How family support affects physical activity (PA) among middle-aged and elderly people before and after they suffer from chronic diseases.
ABSTRACT The more support elderly people have from their family, the less likely they are to suffer from chronic diseases. The objective of this study is to investigate how family support affects the PA middle-aged and elderly people engage in before and after they suffer from chronic diseases. We interviewed 428 middle-aged and elderly people using a structured questionnaire to measure their aerobic PA. Eighteen percent of middle-aged and elderly people did participate in PA after suffering from chronic diseases. Using multivariate logistic regression models, we found that middle-aged and elderly people who rely on family members when they are sick (OR=1.87, 95%CI=1.08-3.25) and who are accompanied by family members (OR=2.09, 95%CI=1.20-3.62) when they are healthy are more likely to exercise. The more middle-aged and elderly people are supported by their family, the more likely they are to exercise. Strengthening family relationships should help reduce the prevalence of chronic diseases among middle-aged and elderly people.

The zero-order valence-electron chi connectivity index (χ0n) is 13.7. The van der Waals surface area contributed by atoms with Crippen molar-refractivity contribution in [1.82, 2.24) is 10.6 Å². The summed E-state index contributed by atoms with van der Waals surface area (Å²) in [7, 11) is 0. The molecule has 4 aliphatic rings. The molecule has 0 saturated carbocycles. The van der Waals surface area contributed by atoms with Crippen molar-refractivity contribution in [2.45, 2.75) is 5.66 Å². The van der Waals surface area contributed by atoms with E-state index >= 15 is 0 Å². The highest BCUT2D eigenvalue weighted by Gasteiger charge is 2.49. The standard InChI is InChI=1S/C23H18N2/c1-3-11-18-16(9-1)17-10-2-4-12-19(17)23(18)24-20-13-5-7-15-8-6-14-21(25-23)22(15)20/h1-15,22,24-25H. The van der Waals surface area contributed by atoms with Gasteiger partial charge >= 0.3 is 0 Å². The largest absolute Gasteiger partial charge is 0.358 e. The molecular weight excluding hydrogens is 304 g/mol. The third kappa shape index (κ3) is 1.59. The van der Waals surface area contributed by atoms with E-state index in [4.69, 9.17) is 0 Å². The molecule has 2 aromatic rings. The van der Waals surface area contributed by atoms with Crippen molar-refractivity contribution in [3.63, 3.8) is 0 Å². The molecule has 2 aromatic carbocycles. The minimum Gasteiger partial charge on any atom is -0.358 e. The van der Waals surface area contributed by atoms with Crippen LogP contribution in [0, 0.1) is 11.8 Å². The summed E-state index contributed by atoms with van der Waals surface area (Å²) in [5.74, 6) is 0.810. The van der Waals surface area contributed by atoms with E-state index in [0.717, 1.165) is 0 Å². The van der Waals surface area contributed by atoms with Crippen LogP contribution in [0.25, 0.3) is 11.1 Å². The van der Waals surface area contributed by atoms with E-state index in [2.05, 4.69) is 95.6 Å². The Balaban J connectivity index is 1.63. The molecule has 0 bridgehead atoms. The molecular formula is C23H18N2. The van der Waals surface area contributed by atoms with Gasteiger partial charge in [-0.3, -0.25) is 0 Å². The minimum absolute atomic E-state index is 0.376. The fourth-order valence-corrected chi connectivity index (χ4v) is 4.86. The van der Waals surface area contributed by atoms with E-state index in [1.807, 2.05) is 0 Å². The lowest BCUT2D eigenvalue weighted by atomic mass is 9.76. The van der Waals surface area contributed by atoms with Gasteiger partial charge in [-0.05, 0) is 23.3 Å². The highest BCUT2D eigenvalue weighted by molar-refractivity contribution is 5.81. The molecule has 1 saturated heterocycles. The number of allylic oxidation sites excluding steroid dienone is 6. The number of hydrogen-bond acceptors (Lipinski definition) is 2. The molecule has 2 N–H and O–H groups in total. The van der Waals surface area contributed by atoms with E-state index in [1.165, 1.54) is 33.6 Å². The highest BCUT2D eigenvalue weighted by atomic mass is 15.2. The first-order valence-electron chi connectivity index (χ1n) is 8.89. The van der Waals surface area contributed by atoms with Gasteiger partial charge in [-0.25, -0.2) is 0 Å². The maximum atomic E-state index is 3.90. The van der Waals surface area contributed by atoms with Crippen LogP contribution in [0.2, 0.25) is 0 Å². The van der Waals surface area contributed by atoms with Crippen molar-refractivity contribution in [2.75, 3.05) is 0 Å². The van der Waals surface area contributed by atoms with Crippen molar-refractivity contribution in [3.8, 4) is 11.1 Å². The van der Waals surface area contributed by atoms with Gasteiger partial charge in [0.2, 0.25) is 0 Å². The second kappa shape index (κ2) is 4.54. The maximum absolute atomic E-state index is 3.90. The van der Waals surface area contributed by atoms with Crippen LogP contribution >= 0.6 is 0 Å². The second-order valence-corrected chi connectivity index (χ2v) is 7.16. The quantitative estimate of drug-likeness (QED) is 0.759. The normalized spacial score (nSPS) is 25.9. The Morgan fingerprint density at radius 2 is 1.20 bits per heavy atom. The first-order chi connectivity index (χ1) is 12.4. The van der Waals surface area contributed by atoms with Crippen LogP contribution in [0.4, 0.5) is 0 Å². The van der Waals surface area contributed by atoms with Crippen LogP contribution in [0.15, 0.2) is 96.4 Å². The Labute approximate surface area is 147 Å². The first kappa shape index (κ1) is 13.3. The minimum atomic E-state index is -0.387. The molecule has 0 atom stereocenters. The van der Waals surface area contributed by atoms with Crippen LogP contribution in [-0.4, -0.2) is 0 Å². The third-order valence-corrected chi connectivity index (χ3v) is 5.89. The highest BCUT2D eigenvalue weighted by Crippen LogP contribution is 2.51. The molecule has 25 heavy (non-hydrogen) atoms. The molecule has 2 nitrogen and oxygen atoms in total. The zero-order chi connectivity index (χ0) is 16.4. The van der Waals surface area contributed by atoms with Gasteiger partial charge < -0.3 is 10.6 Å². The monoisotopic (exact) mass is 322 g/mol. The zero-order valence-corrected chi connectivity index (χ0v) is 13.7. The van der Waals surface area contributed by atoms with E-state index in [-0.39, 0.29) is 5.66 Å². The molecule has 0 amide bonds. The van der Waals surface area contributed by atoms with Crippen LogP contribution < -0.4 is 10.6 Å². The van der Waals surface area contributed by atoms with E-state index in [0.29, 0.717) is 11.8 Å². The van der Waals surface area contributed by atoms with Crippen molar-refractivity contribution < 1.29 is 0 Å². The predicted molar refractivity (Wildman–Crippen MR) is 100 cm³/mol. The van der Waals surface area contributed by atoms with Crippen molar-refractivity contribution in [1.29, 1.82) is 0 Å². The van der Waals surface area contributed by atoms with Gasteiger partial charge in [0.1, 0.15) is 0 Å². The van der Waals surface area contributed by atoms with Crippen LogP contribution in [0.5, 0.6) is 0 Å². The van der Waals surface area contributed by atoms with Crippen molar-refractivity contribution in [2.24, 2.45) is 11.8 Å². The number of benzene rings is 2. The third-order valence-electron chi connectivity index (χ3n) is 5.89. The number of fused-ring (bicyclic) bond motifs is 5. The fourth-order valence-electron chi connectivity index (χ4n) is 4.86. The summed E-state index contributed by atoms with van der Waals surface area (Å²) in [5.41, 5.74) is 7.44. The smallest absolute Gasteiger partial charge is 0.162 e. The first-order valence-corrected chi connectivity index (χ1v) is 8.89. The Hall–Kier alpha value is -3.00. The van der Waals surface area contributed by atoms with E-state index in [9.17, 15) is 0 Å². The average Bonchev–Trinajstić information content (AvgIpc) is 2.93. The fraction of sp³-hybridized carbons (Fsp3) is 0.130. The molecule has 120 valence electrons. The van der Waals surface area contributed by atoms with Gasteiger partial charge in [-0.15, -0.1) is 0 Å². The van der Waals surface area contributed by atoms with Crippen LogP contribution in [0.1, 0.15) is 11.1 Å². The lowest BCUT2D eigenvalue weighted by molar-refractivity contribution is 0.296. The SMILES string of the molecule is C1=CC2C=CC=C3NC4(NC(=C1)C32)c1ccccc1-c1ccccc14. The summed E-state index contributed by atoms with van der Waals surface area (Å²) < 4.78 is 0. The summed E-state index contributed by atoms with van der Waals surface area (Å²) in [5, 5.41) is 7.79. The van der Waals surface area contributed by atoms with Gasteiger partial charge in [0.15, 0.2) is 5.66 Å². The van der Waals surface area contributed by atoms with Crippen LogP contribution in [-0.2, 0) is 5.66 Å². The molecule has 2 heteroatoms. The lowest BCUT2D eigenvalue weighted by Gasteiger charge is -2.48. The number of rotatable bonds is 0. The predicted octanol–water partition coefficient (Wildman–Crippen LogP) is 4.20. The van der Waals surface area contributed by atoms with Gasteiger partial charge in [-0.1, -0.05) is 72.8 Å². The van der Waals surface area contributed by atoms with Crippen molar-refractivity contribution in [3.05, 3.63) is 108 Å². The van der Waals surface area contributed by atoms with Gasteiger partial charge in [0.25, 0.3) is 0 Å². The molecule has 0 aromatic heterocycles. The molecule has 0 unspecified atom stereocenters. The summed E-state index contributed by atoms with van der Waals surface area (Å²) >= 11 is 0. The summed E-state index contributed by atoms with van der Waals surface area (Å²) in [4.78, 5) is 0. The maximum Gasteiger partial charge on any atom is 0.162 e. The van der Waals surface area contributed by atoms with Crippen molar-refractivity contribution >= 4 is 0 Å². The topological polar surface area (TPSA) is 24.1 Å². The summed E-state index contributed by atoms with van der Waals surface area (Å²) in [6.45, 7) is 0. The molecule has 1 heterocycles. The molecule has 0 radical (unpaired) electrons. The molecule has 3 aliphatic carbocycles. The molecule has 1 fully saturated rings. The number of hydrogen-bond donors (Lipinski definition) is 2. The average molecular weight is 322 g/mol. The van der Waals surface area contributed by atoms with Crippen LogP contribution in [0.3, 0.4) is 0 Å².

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ABSTRACT: The aim of this study was to establish how family members are involved in elder care provision in nursing homes; this included research into their feelings about potentially extending their involvement to obtain financial benefits as compensation for high accommodation costs. Family members remain involved in the caring process after their relatives have been admitted to an institution. On average, accommodation costs in nursing homes in Slovenia have risen above the residents' retirement pension, and families must supplement the difference. Because of this, familial involvement should be linked to reduced accommodation costs. This research employed a non-experimental, descriptive study design through unstructured interviews. Participants included fifty family members (n=50) who visit their relatives in nursing homes. Data were collected in 2010 at five nursing homes in Slovenia and processed by means of conventional content analysis. The major themes that emerged from the content analysis, describing family involvement, were as follows: visiting and making oneself useful, delivery of items for personal use, hands-on care, physical therapy and organization of nursing home activities. Family members showed some interest in receiving financial compensation for their involvement. The proposed financial compensation may be a delicate and morally questionable matter but would involve fairness and transparency, while enabling easier organization of elder care provision. Eventually, nursing home residents' well-being could be improved.Archives of gerontology and geriatrics 01/2013; · 1.36 Impact Factor